Small but Mighty: Challenges, Triumphs, and Community at Cascade Medical Center

Critical Access Hospitals, tasked with providing vital hospital services to their rural populations, face unique challenges while serving their sprawling communities within the confines of budget, space, and oftentimes aging facilities. Strategic healthcare design can be a secret weapon in enhancing patient outcomes and staff wellbeing within these limitations.

Cascade Medical Center, a Critical Access Hospital nestled in the heart of a small mountain community in Idaho, has a regional population ranging from 1,000 to over 10,000 due to seasonal fluctuations and tourism. Responsible for delivering exceptional care with a small team and limited resources, the hospital is a vital lifeline for residents who otherwise might have to travel hours to reach medical care.

For this episode of Side of Design, host Matthew Gerstner spoke with Tom Reinhardt, CEO of Cascade Medical Center joined Brad Krump, AIA, BWBR Healthcare Principal, to get a firsthand look at these challenges and shed light on how design can make a difference.

A Closer Look at Cascade

As the only healthcare facilities within hours of many small communities, Critical Access Hospitals must serve a variety of medical needs. Despite handling fewer patients than larger facilities, Cascade Medical Center’s significance is amplified in a region where timely medical attention can be a matter of life and death.

While the center provides care for trauma patients and emergencies, they also have a rural health clinic and a busy physical therapy practice. Not only is Cascade the nearest hospital for surrounding communities, it’s also the closest option for a doctor’s office. This is true for one community the facility serves, Yellow Pine, Idaho, which is two hours away by car — assuming the weather is good.

The hospital also faces staffing challenges in a region where housing costs are high and earning a corresponding livable wage is essential, making recruiting and retaining qualified staff a difficult task. Simultaneously, the need to modernize an aging and undersized facility looms, with thin financial margins and tax-averse communities.

“Running a hospital in a rural area is all about flexibility and compromise — we have to find ways to make do with what we have,” says Tom. “But it gets really hard to continue to deliver great medical outcomes in a 12,000-square-foot facility. It’s been 12,000-square-feet for 25 years, despite the growth that we’ve seen.”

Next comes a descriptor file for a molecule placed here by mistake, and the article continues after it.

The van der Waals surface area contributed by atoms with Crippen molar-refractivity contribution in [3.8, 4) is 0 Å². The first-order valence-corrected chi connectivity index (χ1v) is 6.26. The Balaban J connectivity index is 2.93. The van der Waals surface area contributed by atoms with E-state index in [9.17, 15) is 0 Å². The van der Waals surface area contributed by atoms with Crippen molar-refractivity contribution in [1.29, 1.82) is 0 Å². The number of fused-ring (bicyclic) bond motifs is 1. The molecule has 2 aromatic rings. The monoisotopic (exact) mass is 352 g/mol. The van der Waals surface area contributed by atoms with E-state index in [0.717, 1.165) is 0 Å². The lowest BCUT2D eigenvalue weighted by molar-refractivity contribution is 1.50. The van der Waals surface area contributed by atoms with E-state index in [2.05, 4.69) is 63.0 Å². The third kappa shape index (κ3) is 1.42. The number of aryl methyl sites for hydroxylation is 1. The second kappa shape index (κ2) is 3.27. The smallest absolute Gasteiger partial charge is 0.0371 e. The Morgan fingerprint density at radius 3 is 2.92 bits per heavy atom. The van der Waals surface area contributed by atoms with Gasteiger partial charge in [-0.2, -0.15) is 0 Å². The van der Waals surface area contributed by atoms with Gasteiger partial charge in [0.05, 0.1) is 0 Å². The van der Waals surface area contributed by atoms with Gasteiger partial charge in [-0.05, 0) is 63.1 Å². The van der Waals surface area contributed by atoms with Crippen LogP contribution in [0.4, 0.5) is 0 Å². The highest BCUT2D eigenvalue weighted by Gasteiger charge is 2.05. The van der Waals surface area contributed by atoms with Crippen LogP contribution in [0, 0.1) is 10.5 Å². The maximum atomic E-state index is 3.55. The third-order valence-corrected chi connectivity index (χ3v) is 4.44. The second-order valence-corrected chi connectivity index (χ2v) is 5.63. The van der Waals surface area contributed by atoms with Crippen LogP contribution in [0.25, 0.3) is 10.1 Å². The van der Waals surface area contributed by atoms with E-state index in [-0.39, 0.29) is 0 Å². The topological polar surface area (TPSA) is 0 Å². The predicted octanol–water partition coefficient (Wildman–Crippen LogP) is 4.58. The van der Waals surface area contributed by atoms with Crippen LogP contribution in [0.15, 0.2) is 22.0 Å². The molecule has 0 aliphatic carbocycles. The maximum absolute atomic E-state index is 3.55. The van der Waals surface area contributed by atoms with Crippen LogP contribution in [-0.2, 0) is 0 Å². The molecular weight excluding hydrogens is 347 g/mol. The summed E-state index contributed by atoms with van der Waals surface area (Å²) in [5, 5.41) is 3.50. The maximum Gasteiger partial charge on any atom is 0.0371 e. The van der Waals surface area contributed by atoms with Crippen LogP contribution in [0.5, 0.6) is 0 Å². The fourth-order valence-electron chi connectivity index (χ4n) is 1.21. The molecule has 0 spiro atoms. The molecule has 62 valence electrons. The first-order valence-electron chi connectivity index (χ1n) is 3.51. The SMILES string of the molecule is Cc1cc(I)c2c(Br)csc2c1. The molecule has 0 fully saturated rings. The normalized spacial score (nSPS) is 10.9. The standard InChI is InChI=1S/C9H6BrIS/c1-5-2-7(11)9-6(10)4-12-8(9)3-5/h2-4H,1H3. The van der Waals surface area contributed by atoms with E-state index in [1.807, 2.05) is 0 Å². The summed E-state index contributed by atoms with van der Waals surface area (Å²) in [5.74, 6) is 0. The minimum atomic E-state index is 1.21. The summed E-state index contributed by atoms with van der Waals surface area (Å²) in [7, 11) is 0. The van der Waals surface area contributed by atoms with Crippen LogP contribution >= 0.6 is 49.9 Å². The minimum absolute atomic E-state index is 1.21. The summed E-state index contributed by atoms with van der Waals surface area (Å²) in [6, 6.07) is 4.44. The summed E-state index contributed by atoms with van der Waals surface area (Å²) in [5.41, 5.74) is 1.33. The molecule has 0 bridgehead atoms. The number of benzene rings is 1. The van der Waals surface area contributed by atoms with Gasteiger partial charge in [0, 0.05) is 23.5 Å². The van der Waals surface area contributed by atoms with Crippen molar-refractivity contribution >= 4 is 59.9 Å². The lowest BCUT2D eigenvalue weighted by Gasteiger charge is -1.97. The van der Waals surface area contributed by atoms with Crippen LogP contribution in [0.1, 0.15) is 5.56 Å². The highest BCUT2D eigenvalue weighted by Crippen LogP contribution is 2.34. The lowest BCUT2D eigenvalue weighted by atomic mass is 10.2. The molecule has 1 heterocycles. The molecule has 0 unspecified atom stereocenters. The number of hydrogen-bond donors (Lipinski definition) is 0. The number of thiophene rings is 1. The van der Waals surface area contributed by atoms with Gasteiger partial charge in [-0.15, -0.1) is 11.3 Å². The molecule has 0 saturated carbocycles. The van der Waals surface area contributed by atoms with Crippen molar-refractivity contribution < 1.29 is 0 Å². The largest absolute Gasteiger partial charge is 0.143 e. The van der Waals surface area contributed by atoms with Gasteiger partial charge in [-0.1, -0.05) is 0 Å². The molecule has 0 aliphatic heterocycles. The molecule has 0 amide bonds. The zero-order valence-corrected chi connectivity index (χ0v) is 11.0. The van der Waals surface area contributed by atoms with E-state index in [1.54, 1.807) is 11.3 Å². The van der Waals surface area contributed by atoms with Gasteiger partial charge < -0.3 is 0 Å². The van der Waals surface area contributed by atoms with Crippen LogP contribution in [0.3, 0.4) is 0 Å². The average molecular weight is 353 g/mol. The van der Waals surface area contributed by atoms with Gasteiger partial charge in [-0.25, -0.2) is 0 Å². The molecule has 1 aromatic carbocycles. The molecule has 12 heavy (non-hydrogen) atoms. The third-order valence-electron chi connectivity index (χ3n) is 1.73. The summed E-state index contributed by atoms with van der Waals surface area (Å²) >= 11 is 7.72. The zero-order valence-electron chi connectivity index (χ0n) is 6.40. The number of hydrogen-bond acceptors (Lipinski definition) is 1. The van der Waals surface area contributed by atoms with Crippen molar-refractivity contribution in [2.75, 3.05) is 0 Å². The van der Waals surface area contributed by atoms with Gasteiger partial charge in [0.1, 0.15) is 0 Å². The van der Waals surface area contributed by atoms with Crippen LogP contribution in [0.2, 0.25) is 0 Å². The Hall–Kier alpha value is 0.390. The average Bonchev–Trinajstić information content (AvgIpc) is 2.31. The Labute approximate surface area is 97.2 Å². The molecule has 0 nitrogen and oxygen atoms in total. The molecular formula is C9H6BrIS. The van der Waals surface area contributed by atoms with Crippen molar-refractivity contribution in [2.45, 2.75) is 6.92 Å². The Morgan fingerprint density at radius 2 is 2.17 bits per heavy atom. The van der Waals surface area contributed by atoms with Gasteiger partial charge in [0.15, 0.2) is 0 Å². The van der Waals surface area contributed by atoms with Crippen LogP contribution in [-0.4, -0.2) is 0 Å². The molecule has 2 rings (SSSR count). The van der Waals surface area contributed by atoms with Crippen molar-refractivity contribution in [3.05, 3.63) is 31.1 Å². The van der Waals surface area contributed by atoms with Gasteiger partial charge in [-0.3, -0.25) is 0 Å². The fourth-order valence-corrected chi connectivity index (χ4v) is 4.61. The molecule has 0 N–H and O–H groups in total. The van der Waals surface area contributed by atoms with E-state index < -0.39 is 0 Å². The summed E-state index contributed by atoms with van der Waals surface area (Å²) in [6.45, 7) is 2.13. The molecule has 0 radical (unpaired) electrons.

Because of this, Tom worked with Brad Krump and designers at BWBR to find solutions to propel Cascade Medical Center into the future with a replacement hospital.

The Crucial Role of Design

Cascade Medical Center is a lifeline for the community, and BWBR has worked to be a lifeline for them and other Critical Access Hospitals. Brad shares how BWBR’s design approach for a setting like Cascade involves flexibility, adaptability, and maximizing space efficiencies. Tom knows a thing or two about efficiency, as his team has repurposed storage containers for critical services. That’s a brilliant example of using limited resources ingeniously, and it’s within the spirit of BWBR’s approach.

Brad explains that primary design goals for the project involved designing an efficient facility with rooms that can flex day-to-day based on needs, a strategic layout, and room for future growth. With smart placement of access points, staff areas, and treatment rooms, designers actually reduced the overall footprint of the facility, optimizing the cost of a new center and eliminating the need for expensive expansions in the future.

The power of thoughtful design optimizes operational efficiency and transforms the overall healthcare experience — and not only for patients. Through strong leadership and a commitment to fostering a great culture at the hospital, Tom and his team have dramatically cut a high staffing turnover rate at Cascade. A big part of that has been intentionally infusing the design with elements that promote a strong, positive culture. Cascade Medical Center features space that encourages communal dining and interaction, so staff can create connections, develop a sense of community, and share their expertise.

Creating Safe, Healing Spaces

Both Tom and Brad know that design significantly impacts healing, which also has implications for behavioral and mental health. Part of the solution includes creating spaces that accommodate general staff and patient wellbeing, such as considering light, flow, textures, colors, and proportions. But the team also needed to accommodate patients experiencing mental health crises — keeping in mind the safety and experience of both the patients and the staff caring for them.

“Mental health is in crisis across the country, and it’s especially an issue in rural areas,” says Tom. Cascade Medical Center often serves as an interim facility for patients experiencing mental health crises to receive care in a safe environment before being transitioned to a specialized facility. Cascade recently received a grant to create a safe room within the emergency department to further their efforts in providing quality care close to home.

A Source for Community Pride

Tom, Brad, and their teams want the facility to be a point of pride for the community. It needs to look fantastic from the outside, sending a message of care, capability, and confidence to those passing by —like a place where patients and their families could feel safe in good hands.